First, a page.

Paul Merriman
Sound Investing For Every Stage of Life 

FAQ's about the Merriman Target Date Portfolios
answered by Chris Pedersen, 
our expert on the new target date portfolios

Why are the Target Date Portfolios using a 70% US and 30% International when Paul normally recommends a 50:50 split?  

We chose 70/30 US/International split because there are lower-cost, more diversified small-cap-value US funds, and we thought many investors would be more comfortable with that split and able to stick with it through difficult market conditions.

What if I want to follow Paul’s Target Date glide path, but use a different US/International split, or have a different ending percentage of equities and fixed income at age retirement.  Is that available as an easy adjustment in the Google Sheet?   

Based on your requests, we’ve added the ability to customize both the US/International split and age 65 Equity/Fixed-Income proportions in the Glide Path Asset Allocations.

Why is the glide path asset allocation fixed and unchanging after age 65?  

We feel strongly that someone entering retirement should talk to an adviser, and that different situations will necessitate different approaches throughout retirement.  There’s no one-size fits all solution.  DIY investors may chose to switch to one of Paul’s Ultimate Buy and Hold portfolios with the equity/fixed-income percentage they think is right for them.

For the Monte Carlo simulations in the Achieving Success with Target Date Funds article, do the $10,000/year contributions remain constant, or do they increase each year with inflation? The analysis assumes the $10,000/year contributions increase each year with inflation.  

What if I can only save $2,000/year? How would I adjust the resulting end-balances in the article?  

They scale one-for-one, so since $2,000 is one fifth of $10,000, you’d divide the final median balances by five.

Paul’s Ultimate Buy-and-Hold portfolio recommends a very balanced and broadly diversified approach, whereas the Target Date Portfolio is heavily tilted toward small cap value and emerging markets. Is the Target Date Portfolio allocation the new Ultimate Buy and Hold recommendation?  

No.  The article lays out four options ranging from conservative (Vanguard-like), to moderate (adding 10% to 20% SCV) to aggressive, which is the new Target Date glide path at Motif.  The new Target Date recommendation takes more risk by investing in the more volatile small-cap-value and emerging markets asset classes early on, but history suggests that leads to significantly higher returns over a 20 to 40 year time frame which is what a young investor has ahead of them.  In the end, you need to decide which is right for you.  That’s why Paul has the fine tuning tables for Ultimate Buy & Hold and All Value. You could also use the comparison table in the TDF article to make a similar choice.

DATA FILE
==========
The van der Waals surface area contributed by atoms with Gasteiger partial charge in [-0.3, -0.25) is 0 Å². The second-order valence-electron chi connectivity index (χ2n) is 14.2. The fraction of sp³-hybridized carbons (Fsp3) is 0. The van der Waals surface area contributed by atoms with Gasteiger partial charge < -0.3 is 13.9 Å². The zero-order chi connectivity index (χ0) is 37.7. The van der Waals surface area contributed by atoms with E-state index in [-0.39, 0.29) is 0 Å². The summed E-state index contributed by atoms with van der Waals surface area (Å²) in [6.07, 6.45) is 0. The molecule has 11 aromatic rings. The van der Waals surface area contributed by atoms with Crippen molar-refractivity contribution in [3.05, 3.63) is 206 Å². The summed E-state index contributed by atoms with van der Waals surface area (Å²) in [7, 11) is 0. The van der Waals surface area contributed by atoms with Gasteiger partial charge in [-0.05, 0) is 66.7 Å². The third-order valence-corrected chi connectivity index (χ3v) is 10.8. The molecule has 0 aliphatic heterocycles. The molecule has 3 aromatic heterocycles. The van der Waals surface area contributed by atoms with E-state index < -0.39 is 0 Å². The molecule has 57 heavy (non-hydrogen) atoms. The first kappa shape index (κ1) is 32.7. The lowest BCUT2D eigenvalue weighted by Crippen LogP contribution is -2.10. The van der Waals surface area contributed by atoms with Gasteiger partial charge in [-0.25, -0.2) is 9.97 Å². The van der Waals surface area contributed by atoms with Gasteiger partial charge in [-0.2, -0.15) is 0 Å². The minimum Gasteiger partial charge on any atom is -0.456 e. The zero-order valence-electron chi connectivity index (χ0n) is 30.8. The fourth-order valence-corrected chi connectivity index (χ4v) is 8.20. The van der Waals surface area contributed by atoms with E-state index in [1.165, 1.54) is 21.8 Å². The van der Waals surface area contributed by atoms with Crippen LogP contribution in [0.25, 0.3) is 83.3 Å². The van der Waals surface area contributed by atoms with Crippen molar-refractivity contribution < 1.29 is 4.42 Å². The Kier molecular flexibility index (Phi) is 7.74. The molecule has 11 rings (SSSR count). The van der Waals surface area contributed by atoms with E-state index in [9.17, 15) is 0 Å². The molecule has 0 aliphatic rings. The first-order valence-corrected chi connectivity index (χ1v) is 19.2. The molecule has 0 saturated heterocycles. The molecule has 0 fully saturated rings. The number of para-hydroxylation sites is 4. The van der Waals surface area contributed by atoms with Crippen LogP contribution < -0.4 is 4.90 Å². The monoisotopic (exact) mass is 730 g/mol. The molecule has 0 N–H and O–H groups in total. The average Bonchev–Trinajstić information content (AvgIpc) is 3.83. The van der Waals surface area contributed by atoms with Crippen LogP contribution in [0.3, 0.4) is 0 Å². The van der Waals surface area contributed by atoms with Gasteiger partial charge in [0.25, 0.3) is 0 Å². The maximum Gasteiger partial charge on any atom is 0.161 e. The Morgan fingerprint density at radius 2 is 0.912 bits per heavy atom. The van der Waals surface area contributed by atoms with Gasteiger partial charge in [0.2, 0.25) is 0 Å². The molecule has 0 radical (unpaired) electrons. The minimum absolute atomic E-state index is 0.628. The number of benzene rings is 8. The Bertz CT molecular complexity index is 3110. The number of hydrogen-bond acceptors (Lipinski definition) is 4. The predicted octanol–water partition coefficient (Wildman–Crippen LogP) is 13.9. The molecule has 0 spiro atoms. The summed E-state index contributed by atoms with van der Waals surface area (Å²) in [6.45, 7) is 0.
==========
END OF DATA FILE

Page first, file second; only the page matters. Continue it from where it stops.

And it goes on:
In the article, Achieving Success with Target Date Funds, it says that adding an investment of $3,000 at birth adds only about $10M to the end balance.  I thought Paul said I could turn $3,000 into $50M across a lifetime. Why is it only $10M? 

Paul’s article about turning $3,000 (or $365 for 21 years) into $50M assumed it was invested all in small-cap value for 95 years.  It also assumed a 12% compound annual return. The analysis in the “Achieving Success with Target Date Funds” article assumes the same kind of early investment(s), but uses Monte Carlo simulated returns in a portfolio of all small-cap value plus emerging markets then diversifies adding the rest of the Ultimate Buy and Hold asset classes as well as fixed income in the later years.  It also only runs to age 65.  Even so, the initial $3,000 investment at birth more than doubles the end balance for someone who contributes $10k/year (increasing with inflation) throughout their working years.

Why do the Target Date Portfolios not use RZV for US Small-Cap Value?  

In preparation for the Target Date Portfolios release, we reexamined the US Small-Cap Value options and found that a combination of SLYV and VBR reduced the expense ratio, increased the number of equities in this category from <150 to >1,000, and provided index diversity (CRSP and S&P 600 Small Cap Value indices).  We will be updating the Best-in-Class ETF recommendations and funds in the rest of Paul’s Motifs soon. 

Paul recently did a podcast in which he made a case for VIOV being a better choice than VBR for US small-cap value.  Why are you recommending VBR as part of the Target Date Portfolio?  

 In that podcast, Paul was only considering Vanguard funds.  When we take a broader look at all ETFs, we feel that SLYV (or IJS for taxable accouts) is a better choice of fund for the S&P Small-Cap 600 Value index.  VBR is based on the CRSP US Small Cap Value index which also complements SLYV nicely.  VBR holds 842 stocks, of which only 236 overlap with SLYV’s 442, so together they provide exposure to 1048 stocks, and the overlap is only 16% by market capitalization weighting.

Have you changed the selection criteria for best-in-class ETFs?  

Yes.  We have expanded our analysis to include additional factors shown by academics to influence returns.  The primary factors are still size and value, but we added momentum and quality since these can help or hurt getting the expected premiums from size and value.  All of this is covered in the updated article found here.

When the Motifs are updated with the new small-cap value funds, are there reasons to not adopt or accept the update?  

There is a fee to rebalance, so if you plan to rebalance once per year, you could wait and do it then to avoid the additional fee.  In a taxable account, there may also be capital gains associated with selling the old fund to pick up the new one.  Lastly, you may prefer the smaller, more value-oriented RZV original fund even though it’s less diversified and has exhibited negative momentum in the past.  The choice is yours.